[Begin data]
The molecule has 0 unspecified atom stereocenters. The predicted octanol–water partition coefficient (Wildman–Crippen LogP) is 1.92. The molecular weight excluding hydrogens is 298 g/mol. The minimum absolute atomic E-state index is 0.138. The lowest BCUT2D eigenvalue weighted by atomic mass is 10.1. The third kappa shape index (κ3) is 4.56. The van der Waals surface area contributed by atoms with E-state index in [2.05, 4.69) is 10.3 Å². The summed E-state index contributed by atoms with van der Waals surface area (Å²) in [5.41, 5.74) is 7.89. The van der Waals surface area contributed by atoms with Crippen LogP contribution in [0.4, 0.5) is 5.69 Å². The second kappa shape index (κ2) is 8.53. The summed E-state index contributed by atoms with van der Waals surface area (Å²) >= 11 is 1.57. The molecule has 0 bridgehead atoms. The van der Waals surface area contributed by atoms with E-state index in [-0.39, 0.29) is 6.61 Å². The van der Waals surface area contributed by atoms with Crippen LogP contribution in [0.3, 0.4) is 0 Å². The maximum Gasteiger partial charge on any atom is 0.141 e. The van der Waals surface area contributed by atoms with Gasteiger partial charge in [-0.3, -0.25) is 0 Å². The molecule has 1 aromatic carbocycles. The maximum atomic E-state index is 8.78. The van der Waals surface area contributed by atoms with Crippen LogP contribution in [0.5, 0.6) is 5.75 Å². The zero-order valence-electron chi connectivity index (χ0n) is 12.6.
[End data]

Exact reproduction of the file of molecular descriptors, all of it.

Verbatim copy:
The molecule has 0 unspecified atom stereocenters. The predicted octanol–water partition coefficient (Wildman–Crippen LogP) is 1.92. The molecular weight excluding hydrogens is 298 g/mol. The minimum absolute atomic E-state index is 0.138. The lowest BCUT2D eigenvalue weighted by atomic mass is 10.1. The third kappa shape index (κ3) is 4.56. The van der Waals surface area contributed by atoms with E-state index in [2.05, 4.69) is 10.3 Å². The summed E-state index contributed by atoms with van der Waals surface area (Å²) in [5.41, 5.74) is 7.89. The van der Waals surface area contributed by atoms with Crippen LogP contribution in [0.4, 0.5) is 5.69 Å². The second kappa shape index (κ2) is 8.53. The summed E-state index contributed by atoms with van der Waals surface area (Å²) >= 11 is 1.57. The molecule has 0 bridgehead atoms. The van der Waals surface area contributed by atoms with E-state index in [-0.39, 0.29) is 6.61 Å². The van der Waals surface area contributed by atoms with Crippen LogP contribution in [0.3, 0.4) is 0 Å². The maximum Gasteiger partial charge on any atom is 0.141 e. The van der Waals surface area contributed by atoms with Gasteiger partial charge in [-0.3, -0.25) is 0 Å². The molecule has 1 aromatic carbocycles. The maximum atomic E-state index is 8.78. The van der Waals surface area contributed by atoms with Crippen LogP contribution in [0.5, 0.6) is 5.75 Å². The zero-order valence-electron chi connectivity index (χ0n) is 12.6.